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Shift to trucks shakes top luxury makes

The U.S. auto industry's record 2015 sales total was capped off by a December that seems strong at first glance, but a closer look reveals growing concerns.

Chief among them are a calendar quirk that pumped up December's volume and soft performances in the luxury segment, where the impact of the American consumer's shift to light trucks is magnified. That shift is threatening to undermine the leadership position of top premium brands such as BMW and Mercedes-Benz, whose strength lies in cars not light trucks.

Total December sales grew by 8.9 percent to 1,641,913 vehicles, but that figure includes some sales from the first weekend of this month because the sales books were not closed until the evening of Monday, Jan. 4.

"If you correct for that, it's not the great month that a lot of people are calling it," AutoNation CEO Mike Jackson said. The big retailer experienced that in its own stores. Its December volume rose 9 percent, but its margins were narrower and on a same-store basis its new-vehicle sales rose only 5 percent.

"December was a push month, not a pull month," Jackson said.

Nissan N.A. up 19%
Among major automakers, Nissan North America led the way last month with a 19 percent jump in sales. The outsized gain was driven by heavy fleet sales, which were 79 percent higher in December than a year ago, according to industry data.

Fiat Chrysler Automobiles, Toyota Motor Sales, Subaru and American Honda Motor Co. registered gains of 9.9 to 13 percent, while Ford Motor Co., General Motors and Hyundai-Kia saw increases of 5.7 to 8.3 percent. The Volkswagen brand, hampered by its diesel-emissions scandal, suffered a 9.1 percent drop in sales.

December's seasonally adjusted annualized selling rate came in at 17.32 million vehicles. It was the lowest level since June and followed a string of three months in which the SAAR exceeded the 18 million mark.

Still, 2015 closed with total light-vehicle sales of 17.5 million, which eclipsed the 17.4 million sold in 2000 as the highest ever.

"It's a good time to be doing what we're doing," said Dean Fitzpatrick, president of Larry H. Miller Dealerships. "Growth is going to continue to level off in 2016 but at a very healthy level."

Demand is being fueled by consumers' increasing appetite for trucks; light-truck sales rose 19 percent in December. Pickups, SUVs, crossovers, minivans and other light trucks accounted for 61.3 percent of the market, up from 56.1 percent in December 2014.

There was a corresponding move away from cars, especially sedans. Total car sales fell 3.8 percent in December.

New luxury competition
That shift is roiling the luxury segment. Since the top luxury makes depend heavily on sedans, the shift to trucks is hitting them harder than other manufacturers. The largest players rely heavily on sport sedans. In December, luxury car sales fell 11 percent, while premium crossover and SUV sales climbed 22 percent.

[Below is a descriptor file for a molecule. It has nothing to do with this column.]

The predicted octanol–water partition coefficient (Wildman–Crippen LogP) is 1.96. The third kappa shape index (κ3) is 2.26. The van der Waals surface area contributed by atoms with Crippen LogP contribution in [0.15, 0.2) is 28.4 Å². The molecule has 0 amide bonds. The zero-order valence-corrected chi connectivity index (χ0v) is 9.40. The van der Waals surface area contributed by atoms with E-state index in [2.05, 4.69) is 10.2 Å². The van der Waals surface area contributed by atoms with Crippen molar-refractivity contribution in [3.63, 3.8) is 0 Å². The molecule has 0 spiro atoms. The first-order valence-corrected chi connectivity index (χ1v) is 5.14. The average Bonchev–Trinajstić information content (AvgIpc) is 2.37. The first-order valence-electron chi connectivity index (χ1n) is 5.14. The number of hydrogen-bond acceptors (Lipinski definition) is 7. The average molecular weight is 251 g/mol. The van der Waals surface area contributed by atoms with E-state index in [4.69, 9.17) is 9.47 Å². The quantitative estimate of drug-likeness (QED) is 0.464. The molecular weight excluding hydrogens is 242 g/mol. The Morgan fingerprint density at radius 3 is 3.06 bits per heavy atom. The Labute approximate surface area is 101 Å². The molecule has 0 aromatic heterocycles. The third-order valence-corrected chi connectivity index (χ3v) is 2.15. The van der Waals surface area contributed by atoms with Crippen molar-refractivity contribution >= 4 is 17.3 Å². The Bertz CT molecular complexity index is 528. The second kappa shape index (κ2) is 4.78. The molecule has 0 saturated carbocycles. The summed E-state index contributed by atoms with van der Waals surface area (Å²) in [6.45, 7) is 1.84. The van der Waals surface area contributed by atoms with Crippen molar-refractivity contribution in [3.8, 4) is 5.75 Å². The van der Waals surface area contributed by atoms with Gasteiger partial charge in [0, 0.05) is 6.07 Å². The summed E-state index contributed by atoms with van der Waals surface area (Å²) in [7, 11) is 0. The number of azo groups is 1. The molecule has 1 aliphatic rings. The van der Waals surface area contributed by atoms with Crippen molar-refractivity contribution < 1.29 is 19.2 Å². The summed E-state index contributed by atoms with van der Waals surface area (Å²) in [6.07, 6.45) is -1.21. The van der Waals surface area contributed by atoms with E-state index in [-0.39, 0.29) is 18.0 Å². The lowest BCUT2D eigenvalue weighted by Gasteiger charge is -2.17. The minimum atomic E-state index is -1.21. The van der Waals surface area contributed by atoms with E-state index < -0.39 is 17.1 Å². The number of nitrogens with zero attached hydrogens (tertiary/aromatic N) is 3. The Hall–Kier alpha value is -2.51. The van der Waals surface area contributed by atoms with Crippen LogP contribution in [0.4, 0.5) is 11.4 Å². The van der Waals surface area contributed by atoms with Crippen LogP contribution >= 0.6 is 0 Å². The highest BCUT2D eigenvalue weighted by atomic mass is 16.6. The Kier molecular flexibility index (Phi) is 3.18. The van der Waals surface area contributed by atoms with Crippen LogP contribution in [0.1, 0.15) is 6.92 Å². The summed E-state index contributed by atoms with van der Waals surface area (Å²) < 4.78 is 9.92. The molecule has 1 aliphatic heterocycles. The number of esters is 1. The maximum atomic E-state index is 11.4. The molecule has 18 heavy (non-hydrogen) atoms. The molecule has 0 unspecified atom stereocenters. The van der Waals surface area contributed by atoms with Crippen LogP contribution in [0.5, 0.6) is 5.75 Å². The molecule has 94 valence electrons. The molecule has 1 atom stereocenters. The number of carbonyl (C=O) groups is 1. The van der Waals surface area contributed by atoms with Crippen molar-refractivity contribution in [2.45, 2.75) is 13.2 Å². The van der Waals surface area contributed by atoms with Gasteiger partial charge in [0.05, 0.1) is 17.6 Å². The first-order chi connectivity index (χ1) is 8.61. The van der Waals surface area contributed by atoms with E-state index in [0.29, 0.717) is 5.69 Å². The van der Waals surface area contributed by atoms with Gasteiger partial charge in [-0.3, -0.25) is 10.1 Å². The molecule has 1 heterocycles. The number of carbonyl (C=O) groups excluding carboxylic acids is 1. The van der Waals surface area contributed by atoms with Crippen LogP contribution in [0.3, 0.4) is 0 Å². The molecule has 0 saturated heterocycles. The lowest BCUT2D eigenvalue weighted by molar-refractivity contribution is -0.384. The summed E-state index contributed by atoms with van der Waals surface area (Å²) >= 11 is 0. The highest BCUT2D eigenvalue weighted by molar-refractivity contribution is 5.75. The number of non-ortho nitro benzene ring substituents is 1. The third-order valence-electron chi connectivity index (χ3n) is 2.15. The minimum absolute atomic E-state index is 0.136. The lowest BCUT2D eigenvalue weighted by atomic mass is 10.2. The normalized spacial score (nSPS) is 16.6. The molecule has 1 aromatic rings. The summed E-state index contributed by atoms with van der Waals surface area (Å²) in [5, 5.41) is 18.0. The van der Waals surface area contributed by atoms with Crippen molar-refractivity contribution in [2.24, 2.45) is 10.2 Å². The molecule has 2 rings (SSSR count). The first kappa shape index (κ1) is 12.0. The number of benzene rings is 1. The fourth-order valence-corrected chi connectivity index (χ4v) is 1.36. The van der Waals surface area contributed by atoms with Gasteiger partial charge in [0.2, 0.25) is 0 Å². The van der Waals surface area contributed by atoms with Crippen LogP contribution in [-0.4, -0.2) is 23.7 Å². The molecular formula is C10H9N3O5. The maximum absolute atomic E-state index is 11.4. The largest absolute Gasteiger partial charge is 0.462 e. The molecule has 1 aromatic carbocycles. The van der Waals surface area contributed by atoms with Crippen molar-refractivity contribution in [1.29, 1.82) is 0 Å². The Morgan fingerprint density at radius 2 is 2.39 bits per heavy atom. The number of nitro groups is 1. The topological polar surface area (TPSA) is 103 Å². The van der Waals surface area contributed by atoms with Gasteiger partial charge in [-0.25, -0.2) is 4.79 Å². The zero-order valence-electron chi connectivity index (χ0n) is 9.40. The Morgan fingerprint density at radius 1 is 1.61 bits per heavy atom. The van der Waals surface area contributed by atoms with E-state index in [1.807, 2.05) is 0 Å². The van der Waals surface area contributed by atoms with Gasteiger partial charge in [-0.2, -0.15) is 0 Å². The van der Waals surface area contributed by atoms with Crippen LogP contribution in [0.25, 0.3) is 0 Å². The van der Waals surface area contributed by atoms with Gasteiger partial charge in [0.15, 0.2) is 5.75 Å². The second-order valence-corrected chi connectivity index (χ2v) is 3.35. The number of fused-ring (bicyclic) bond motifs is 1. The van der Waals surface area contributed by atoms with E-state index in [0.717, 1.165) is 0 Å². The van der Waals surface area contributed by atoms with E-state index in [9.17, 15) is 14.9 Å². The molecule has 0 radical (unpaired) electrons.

The fallout was most painful for the BMW brand. Its total volume fell 17 percent, caused by a 27 percent plunge in car sales. Light trucks, which make up only about a third of total BMW brand sales, rose 6.4 percent.

Lexus faces a similar challenge but is less tied to cars than BMW, getting more than half of its sales from light trucks. As a result, total Lexus sales rose 3.8 percent last month. The compact NX crossover helped boost Lexus crossover and SUV sales 6.6 percent.

Mercedes' total volume was up 2.6 percent, but only 0.6 percent when excluding the Sprinter commercial van. Its light-truck sales climbed 25 percent, excluding Sprinter, offsetting a 15 percent drop on the car side.

Thanks to its strong December, Lexus reasserted itself in the luxury sales race in 2015, finishing slightly ahead of Mercedes, excluding Sprinter, and just behind BMW, which won for the fourth time in the last five years.

The consumer shift to trucks, however, poses longer term challenges for the top luxury makes. In sport sedans, they hold a clear advantage over most competitors, but it's a different matter in crossovers.

Acura's ILX compact sedan, for example, is not really a threat to the BMW 3/4 series or Mercedes C class. But together Acura's MDX and RDX crossovers often outsell BMW's X3 and X5.

In a similar way, Volvo is a bit player in luxury cars, but its redesigned XC90 is rolling. The company sold 3,135 XC90s in December, up from 68 a year before.

"As you move into crossovers, the competition gets much tougher for the luxury players," said Jim Ursomarso, vice president of Union Park Automotive Group in Wilmington, Del.

Brands such as Jeep, GMC and Subaru also offer credible alternatives to higher-priced BMW and Mercedes crossovers, he noted.

"The X3 can easily run over $40,000 with options," Ursomarso said.

"The GMC Terrain is a very popular vehicle, and you can get it for quite a bit less than an X3."

You can reach Neal E. Boudette at [email protected].
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